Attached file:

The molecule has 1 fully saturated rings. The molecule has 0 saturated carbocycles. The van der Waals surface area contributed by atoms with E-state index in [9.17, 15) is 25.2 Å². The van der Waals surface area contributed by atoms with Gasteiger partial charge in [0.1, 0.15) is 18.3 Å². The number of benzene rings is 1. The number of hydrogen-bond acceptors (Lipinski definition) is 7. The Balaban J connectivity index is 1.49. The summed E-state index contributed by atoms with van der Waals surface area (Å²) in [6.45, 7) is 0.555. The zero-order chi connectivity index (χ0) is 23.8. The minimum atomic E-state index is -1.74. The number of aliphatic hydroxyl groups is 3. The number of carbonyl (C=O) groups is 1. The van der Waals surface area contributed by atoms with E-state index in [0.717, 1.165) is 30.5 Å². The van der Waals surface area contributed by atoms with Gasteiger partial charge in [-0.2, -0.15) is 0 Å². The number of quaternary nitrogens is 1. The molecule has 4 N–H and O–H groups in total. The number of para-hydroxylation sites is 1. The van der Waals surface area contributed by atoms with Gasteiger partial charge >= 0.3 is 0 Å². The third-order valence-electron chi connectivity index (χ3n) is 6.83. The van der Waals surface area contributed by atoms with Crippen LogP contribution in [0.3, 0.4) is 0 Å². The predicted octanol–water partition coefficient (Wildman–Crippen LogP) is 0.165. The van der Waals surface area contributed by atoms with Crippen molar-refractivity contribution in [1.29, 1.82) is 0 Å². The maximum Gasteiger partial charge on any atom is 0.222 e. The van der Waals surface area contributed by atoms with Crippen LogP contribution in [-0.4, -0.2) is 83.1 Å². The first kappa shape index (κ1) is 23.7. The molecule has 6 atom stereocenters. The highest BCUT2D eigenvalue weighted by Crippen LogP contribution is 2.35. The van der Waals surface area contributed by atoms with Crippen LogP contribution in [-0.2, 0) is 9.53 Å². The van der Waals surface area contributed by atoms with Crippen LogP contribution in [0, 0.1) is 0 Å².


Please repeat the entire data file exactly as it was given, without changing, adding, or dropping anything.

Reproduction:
The molecule has 1 fully saturated rings. The molecule has 0 saturated carbocycles. The van der Waals surface area contributed by atoms with E-state index in [9.17, 15) is 25.2 Å². The van der Waals surface area contributed by atoms with Gasteiger partial charge in [0.1, 0.15) is 18.3 Å². The number of benzene rings is 1. The number of hydrogen-bond acceptors (Lipinski definition) is 7. The Balaban J connectivity index is 1.49. The summed E-state index contributed by atoms with van der Waals surface area (Å²) in [6.45, 7) is 0.555. The zero-order chi connectivity index (χ0) is 23.8. The minimum atomic E-state index is -1.74. The number of aliphatic hydroxyl groups is 3. The number of carbonyl (C=O) groups is 1. The van der Waals surface area contributed by atoms with E-state index in [0.717, 1.165) is 30.5 Å². The van der Waals surface area contributed by atoms with Gasteiger partial charge in [-0.2, -0.15) is 0 Å². The number of quaternary nitrogens is 1. The molecule has 4 N–H and O–H groups in total. The number of para-hydroxylation sites is 1. The van der Waals surface area contributed by atoms with Gasteiger partial charge >= 0.3 is 0 Å². The third-order valence-electron chi connectivity index (χ3n) is 6.83. The van der Waals surface area contributed by atoms with Crippen LogP contribution in [0.3, 0.4) is 0 Å². The predicted octanol–water partition coefficient (Wildman–Crippen LogP) is 0.165. The van der Waals surface area contributed by atoms with Crippen molar-refractivity contribution in [1.29, 1.82) is 0 Å². The maximum Gasteiger partial charge on any atom is 0.222 e. The van der Waals surface area contributed by atoms with Crippen LogP contribution in [-0.4, -0.2) is 83.1 Å². The first kappa shape index (κ1) is 23.7. The molecule has 6 atom stereocenters. The highest BCUT2D eigenvalue weighted by Crippen LogP contribution is 2.35. The van der Waals surface area contributed by atoms with Crippen LogP contribution in [-0.2, 0) is 9.53 Å². The van der Waals surface area contributed by atoms with Crippen LogP contribution in [0, 0.1) is 0 Å².